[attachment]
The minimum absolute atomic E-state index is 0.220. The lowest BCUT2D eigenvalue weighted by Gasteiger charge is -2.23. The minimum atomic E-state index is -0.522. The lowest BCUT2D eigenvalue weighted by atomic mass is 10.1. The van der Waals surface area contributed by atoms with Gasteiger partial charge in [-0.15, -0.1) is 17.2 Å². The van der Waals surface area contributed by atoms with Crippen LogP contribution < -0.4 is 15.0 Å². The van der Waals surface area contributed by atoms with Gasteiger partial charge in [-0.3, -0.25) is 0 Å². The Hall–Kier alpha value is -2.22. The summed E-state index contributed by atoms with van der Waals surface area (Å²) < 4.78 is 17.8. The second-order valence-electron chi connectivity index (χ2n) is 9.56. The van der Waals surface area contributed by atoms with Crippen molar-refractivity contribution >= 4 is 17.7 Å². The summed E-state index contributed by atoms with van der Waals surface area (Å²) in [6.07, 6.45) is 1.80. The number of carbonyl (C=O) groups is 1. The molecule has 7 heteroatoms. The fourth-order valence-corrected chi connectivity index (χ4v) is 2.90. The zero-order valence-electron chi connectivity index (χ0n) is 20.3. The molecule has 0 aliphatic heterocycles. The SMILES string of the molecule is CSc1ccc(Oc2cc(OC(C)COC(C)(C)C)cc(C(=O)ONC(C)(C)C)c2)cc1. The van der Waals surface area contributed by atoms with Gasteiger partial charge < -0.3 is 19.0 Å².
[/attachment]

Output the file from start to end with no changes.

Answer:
The minimum absolute atomic E-state index is 0.220. The lowest BCUT2D eigenvalue weighted by Gasteiger charge is -2.23. The minimum atomic E-state index is -0.522. The lowest BCUT2D eigenvalue weighted by atomic mass is 10.1. The van der Waals surface area contributed by atoms with Gasteiger partial charge in [-0.15, -0.1) is 17.2 Å². The van der Waals surface area contributed by atoms with Crippen LogP contribution < -0.4 is 15.0 Å². The van der Waals surface area contributed by atoms with Gasteiger partial charge in [-0.3, -0.25) is 0 Å². The Hall–Kier alpha value is -2.22. The summed E-state index contributed by atoms with van der Waals surface area (Å²) < 4.78 is 17.8. The second-order valence-electron chi connectivity index (χ2n) is 9.56. The van der Waals surface area contributed by atoms with Crippen molar-refractivity contribution >= 4 is 17.7 Å². The summed E-state index contributed by atoms with van der Waals surface area (Å²) in [6.07, 6.45) is 1.80. The number of carbonyl (C=O) groups is 1. The molecule has 7 heteroatoms. The fourth-order valence-corrected chi connectivity index (χ4v) is 2.90. The zero-order valence-electron chi connectivity index (χ0n) is 20.3. The molecule has 0 aliphatic heterocycles. The SMILES string of the molecule is CSc1ccc(Oc2cc(OC(C)COC(C)(C)C)cc(C(=O)ONC(C)(C)C)c2)cc1. The van der Waals surface area contributed by atoms with Gasteiger partial charge < -0.3 is 19.0 Å².